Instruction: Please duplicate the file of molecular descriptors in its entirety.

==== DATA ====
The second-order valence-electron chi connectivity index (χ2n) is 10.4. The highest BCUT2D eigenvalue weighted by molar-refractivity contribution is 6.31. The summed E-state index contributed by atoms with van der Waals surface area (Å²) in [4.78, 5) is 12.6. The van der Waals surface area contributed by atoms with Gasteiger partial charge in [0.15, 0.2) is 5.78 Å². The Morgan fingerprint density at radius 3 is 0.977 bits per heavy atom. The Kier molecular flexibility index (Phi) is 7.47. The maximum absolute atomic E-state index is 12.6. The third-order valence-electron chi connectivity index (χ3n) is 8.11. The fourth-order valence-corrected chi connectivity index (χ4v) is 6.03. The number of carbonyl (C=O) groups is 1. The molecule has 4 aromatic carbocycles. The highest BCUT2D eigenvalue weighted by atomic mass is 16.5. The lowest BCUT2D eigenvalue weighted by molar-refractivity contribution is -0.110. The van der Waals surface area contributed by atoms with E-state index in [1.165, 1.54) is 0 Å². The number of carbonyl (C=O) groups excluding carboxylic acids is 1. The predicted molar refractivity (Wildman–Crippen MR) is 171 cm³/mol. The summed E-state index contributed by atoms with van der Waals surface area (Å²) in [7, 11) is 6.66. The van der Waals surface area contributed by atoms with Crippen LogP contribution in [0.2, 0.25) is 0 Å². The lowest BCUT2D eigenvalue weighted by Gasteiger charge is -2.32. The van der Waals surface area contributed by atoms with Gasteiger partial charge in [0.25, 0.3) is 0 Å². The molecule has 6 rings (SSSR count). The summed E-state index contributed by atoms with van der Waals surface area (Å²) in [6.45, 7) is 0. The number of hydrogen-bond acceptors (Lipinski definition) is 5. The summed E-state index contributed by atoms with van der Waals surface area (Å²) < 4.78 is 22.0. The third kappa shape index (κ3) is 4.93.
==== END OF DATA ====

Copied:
The second-order valence-electron chi connectivity index (χ2n) is 10.4. The highest BCUT2D eigenvalue weighted by molar-refractivity contribution is 6.31. The summed E-state index contributed by atoms with van der Waals surface area (Å²) in [4.78, 5) is 12.6. The van der Waals surface area contributed by atoms with Gasteiger partial charge in [0.15, 0.2) is 5.78 Å². The Morgan fingerprint density at radius 3 is 0.977 bits per heavy atom. The Kier molecular flexibility index (Phi) is 7.47. The maximum absolute atomic E-state index is 12.6. The third-order valence-electron chi connectivity index (χ3n) is 8.11. The fourth-order valence-corrected chi connectivity index (χ4v) is 6.03. The number of carbonyl (C=O) groups is 1. The molecule has 4 aromatic carbocycles. The highest BCUT2D eigenvalue weighted by atomic mass is 16.5. The lowest BCUT2D eigenvalue weighted by molar-refractivity contribution is -0.110. The van der Waals surface area contributed by atoms with E-state index in [1.165, 1.54) is 0 Å². The number of carbonyl (C=O) groups excluding carboxylic acids is 1. The predicted molar refractivity (Wildman–Crippen MR) is 171 cm³/mol. The summed E-state index contributed by atoms with van der Waals surface area (Å²) in [7, 11) is 6.66. The van der Waals surface area contributed by atoms with Crippen LogP contribution in [0.2, 0.25) is 0 Å². The lowest BCUT2D eigenvalue weighted by Gasteiger charge is -2.32. The van der Waals surface area contributed by atoms with Gasteiger partial charge in [0.25, 0.3) is 0 Å². The molecule has 6 rings (SSSR count). The summed E-state index contributed by atoms with van der Waals surface area (Å²) in [6.45, 7) is 0. The number of hydrogen-bond acceptors (Lipinski definition) is 5. The summed E-state index contributed by atoms with van der Waals surface area (Å²) < 4.78 is 22.0. The third kappa shape index (κ3) is 4.93.